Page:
The boke of keruynge was reprinted some years ago I have a spare copy somewhere which you can have for £5. PM me if you are interested.

Is 16th century too late for you, I have texts from then
by Merlon.
Mon Feb 18, 2008 3:11 pm
Forum: 1485-1603
Topic: Elizabethan search warrants
Replies: 8
Views: 2135

Jesuit hunting was part of state policy and the warrants for them are issued by the Privy Council, so you start off in high power territory. Even Norfolk or Essex can't ignore or dismiss one of their warrants, kind of "access all areas". A Warrant issued by a magistrate would not have any ...
by Merlon.
Mon Feb 18, 2008 12:09 pm
Forum: 1485-1603
Topic: Elizabethan search warrants
Replies: 8
Views: 2135

The warrants would have been arrest warrants which entitle holder to search for the individual(s) concerned. Currently trying to locate Edmund Campion's and Father Garnet's, they were on line a couple of years ago. Richard Topcliffe managed to get arrest warrants which also authorised torture short ...
by Merlon.
Sat Feb 16, 2008 5:29 pm
Forum: 1603-1715
Topic: ECW Infantry Buff Coat
Replies: 137
Views: 50069

Can one ask how the sergeant would afford to buy a £1 buffcoat, that’s twenty days gross pay? Sergeants and above were responsible for buying their own clothes and equipment. So they definitely look different from the soldiers, thorny problem would then be, what form would the cheaper buffs take? Sh...
by Merlon.
Sun Feb 10, 2008 10:21 pm
Forum: 1603-1715
Topic: ECW Infantry Buff Coat
Replies: 137
Views: 50069

Trained Band Buff would all be private purchase.
Being a member of the Trained band, especially in London, indicated a degree of social status.
Only London troops who were issued equipment of any form were the various auxilary regiments
by Merlon.
Sun Feb 10, 2008 10:58 am
Forum: Pictures
Topic: Thus far..
Replies: 31
Views: 3044

Certainly looks that way

Lidimy you are about twenty to thirty pounds offf looking fat. The kirtle is looking fine, quite often its chaos up until the last fitting and it all comes together.
by Merlon.
Sat Feb 09, 2008 12:07 pm
Forum: General History
Topic: Firing Bows?
Replies: 43
Views: 6484

ploughing throuh the OED give the following examples of earliest written evidence known to them. fire 1590 SIR J. SMYTH Disc. Weapons 21 The Harquebuziers giving fire with their matches..to the touchpowder. loose 1. Archery. The act of discharging an arrow 1519 W. HORMAN Vulg. 283b, Geue a smarte lo...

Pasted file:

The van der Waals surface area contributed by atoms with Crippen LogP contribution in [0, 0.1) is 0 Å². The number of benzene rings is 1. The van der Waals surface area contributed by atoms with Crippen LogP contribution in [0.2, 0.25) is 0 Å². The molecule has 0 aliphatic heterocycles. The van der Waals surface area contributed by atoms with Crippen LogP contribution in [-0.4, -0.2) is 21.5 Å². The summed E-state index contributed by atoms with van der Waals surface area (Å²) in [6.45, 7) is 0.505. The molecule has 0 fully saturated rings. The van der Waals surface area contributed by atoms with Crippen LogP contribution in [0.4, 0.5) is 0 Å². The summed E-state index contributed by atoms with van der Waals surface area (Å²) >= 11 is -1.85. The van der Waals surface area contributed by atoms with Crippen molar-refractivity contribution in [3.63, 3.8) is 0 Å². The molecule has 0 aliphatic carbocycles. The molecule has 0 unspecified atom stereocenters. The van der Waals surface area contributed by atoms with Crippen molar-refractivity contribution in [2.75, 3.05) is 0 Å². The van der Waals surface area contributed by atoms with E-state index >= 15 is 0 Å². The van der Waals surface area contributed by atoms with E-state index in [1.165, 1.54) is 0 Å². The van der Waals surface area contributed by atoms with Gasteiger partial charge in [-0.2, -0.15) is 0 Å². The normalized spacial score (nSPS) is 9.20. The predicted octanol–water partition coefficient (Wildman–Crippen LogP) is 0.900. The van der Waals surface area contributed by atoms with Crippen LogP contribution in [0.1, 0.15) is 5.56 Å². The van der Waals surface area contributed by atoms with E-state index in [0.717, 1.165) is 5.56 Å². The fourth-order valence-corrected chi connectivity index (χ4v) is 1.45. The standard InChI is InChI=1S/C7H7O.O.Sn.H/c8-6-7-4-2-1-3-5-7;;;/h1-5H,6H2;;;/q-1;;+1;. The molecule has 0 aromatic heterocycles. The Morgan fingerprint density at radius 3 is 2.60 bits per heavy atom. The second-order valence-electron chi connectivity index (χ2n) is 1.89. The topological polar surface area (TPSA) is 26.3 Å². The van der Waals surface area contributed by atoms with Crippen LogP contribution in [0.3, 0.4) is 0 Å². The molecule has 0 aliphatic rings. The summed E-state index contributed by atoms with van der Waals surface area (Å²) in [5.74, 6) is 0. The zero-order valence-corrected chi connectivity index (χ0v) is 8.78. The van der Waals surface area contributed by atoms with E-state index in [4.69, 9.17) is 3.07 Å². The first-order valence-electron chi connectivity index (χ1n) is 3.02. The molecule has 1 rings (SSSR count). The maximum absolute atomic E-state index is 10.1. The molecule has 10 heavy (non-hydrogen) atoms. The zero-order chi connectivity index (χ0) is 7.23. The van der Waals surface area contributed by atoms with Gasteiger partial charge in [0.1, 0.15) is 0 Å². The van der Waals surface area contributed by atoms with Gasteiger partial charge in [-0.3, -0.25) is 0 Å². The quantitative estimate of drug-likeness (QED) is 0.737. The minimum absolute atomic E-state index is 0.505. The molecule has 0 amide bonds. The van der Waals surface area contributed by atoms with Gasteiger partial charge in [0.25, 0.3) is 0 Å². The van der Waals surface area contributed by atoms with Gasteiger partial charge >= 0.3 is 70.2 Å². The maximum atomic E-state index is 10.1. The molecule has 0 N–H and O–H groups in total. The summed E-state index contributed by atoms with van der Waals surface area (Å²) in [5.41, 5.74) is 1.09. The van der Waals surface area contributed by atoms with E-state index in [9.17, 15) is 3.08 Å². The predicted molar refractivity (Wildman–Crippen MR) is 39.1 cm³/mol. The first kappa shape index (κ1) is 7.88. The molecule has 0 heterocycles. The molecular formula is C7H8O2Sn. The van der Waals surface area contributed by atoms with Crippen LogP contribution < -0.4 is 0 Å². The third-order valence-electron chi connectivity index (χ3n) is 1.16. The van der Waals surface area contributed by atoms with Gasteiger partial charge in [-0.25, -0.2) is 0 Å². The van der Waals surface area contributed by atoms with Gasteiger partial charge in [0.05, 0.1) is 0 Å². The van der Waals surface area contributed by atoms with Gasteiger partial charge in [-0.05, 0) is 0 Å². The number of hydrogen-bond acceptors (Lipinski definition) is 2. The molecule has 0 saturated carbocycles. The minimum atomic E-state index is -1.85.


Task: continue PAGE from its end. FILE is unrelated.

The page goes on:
by Merlon.
Fri Feb 08, 2008 5:01 pm
Forum: Costumes
Topic: Cotton in period
Replies: 213
Views: 23846

Nigel you wanted an earlier reference Finally looked in the OED for fustain fustian 1. Formerly, a kind of coarse cloth made of cotton and flax. Now, a thick, twilled, cotton cloth with a short pile or nap, usually dyed of an olive, leaden, or other dark colour. c1200 Trin. Coll. Hom. 163 e meshakel...
by Merlon.
Fri Feb 08, 2008 4:38 pm
Forum: Costumes
Topic: Cotton in period
Replies: 213
Views: 23846

Well, as previously said you can't have cotton, you might get away with fustian. It is unlikely that material from a remnant shop such as Abakhans will accurately represent such fabric. Possibly you should show a picture of the cloth that you believe accurately 13th century textile containing cotton...
by Merlon.
Fri Feb 08, 2008 2:04 am
Forum: Costumes
Topic: Cotton in period
Replies: 213
Views: 23846

I presume you mean Abakhans in Liverpool, their hey-day was back in the early nineties. These days the quality of their cloth is extremely variable as are their cloth descriptions
by Merlon.
Fri Feb 08, 2008 12:59 am
Forum: Costumes
Topic: Cotton in period
Replies: 213
Views: 23846

Evening, Nigel depends on what you mean about a usage context. Do you want one for the cotton staple, cotton element in cloth or cotton cloth as we would regard it today. This entire thread seems to suffer from the reenactor ailment of taking words out of context. The Mazzaoui text "The Cotton ...
by Merlon.
Thu Feb 07, 2008 9:36 pm
Forum: Costumes
Topic: Cotton in period
Replies: 213
Views: 23846

cotton references actually being wool. If you look in the OED you find A woollen fabric of the nature of frieze, largely manufactured in Lancashire, Westmorland, and Wales (Manchester, Kendal, and Welsh cotton). attrib. 1503 Privy Purse Exp. Eliz. of York (Beck Draper's Dict.), For v yerdes of cotto...
by Merlon.
Wed Feb 06, 2008 2:08 pm
Forum: Costumes
Topic: Cotton in period
Replies: 213
Views: 23846

In the 17th century the phrase "Good Welsh cotton" is used to refer to woollen cloth used for the manufacture of stocking. So it is not just a question of mistaking cotton for wool by the people at the time concerned. But whether reenactors can be certain that the reference to cotton that ...
by Merlon.
Fri Feb 01, 2008 2:11 am
Forum: General History
Topic: Matches - lighting fires before their invention
Replies: 32
Views: 6524

Per Oxford English dictionary earliest reference to sulphur spills as 'spunks' is 1755. "1755 JOHNSON, Sponk, a word in Edinburgh which denotes a match, or any thing dipt in sulphur that takes fire: as, any sponks will ye buy?" Spunk also meant prepared tinder as early as 1582 Spill as in ...